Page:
Next, we'll set our payloads in the Payloads sub-tab. Payloads are the values that will be used to replace the positions in the automated requests. The number of payload sets you need depends on the type of attack you chose in the Positions tab. Since we're using the "Cluster Bomb" attack, we need one set for each of the two positions we have set. There are a couple of ways to set the payload sets that you want to use. The Burp Suite Professional version comes with a lot of built-in payloads that you can select from. In the Community Edition, which is what we're using, you can add values manually, or you can upload values from a text file. We're going to be uploading our lists. For demonstration purposes, I'll be using fairly short lists so we can get a result in a reasonable amount of time. One of the most notable drawbacks of using the Community Edition is that it throttles automated requests fairly heavily. If you're using lists with thousands of entries, it can take a very long time to run. I've also made sure that a working username/password combination exists in the lists, to ensure we get a result.
We'll start with uploading the username list for Payload Set #1. In the first section (Payload Sets) you'll see two dropdowns. The first lets you switch between sets, and the second lets you select the type of payload you'll be using. We'll be using a simple list for both payloads, so you shouldn't need to change that field. Make sure you have Payload 1 selected.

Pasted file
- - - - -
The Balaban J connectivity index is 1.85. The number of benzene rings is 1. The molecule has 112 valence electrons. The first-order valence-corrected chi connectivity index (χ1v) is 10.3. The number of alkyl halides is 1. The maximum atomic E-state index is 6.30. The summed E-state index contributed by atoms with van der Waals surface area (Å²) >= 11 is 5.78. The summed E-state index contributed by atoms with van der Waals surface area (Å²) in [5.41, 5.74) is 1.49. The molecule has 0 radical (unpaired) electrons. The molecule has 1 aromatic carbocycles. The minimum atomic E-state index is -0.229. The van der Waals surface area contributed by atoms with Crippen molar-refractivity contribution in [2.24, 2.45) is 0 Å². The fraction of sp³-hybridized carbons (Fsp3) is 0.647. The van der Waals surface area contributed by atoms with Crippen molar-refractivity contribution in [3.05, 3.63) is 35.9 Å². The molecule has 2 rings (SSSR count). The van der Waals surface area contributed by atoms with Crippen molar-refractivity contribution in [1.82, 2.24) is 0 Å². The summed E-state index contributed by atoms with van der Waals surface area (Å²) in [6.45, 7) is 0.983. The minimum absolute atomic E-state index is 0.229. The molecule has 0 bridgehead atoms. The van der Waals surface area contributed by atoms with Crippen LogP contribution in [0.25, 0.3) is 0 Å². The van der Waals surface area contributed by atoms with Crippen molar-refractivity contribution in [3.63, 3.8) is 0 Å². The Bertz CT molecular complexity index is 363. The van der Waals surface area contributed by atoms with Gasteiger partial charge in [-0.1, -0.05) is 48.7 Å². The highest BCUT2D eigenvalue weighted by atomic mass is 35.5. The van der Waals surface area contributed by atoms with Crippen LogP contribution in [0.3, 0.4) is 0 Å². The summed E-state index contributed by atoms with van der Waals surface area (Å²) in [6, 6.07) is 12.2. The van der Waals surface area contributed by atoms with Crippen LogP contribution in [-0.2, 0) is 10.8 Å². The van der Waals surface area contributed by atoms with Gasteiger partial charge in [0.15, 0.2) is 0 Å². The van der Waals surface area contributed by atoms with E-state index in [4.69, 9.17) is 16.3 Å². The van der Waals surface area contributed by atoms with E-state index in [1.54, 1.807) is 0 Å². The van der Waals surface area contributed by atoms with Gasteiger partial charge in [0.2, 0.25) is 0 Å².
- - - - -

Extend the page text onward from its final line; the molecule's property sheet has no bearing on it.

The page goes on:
In the next section (Payload Options), click the Load button and select the file you want to upload for Payload Set #1. This will be the usernames list. Once the list is loaded, you'll see the parsed list to the right.
Next, switch to Payload Set #2, and repeat the process for the passwords list. Once this list is loaded, we're ready to start the attack. If you look to the right of the dropdown boxes in the Payload Sets section, you'll see the number of entries in the current payload, and, below that, the total number of requests that will be made, based on the type of attack being performed. Since both of the lists I'm using are fairly small, we'll only have 187 total requests to wait for. In the top right corner of the section click the "Start Attack" button.
If you're using Community Edition, you'll get a pop-up warning you that the available features are limited, and that requests will be throttled. Click "OK" and the attack will begin.
After about 10 minutes, Intruder will have attempted all 187 permutations, and we'll have a list of results to sift through. When looking at the results from an automated attack, it's useful to look for any anomalies in the responses. Looking at the result list from our attack, you'll see that most of the responses look pretty much the same, except for one. Most requests have come back with 200 status, but request 87 gave us a 302 status.
So, let's take the values from request 87, "admin" and "Admin_123", and try them in the target application.
Success! We've managed to use a dictionary attack to brute force our way into the NodeGoat application.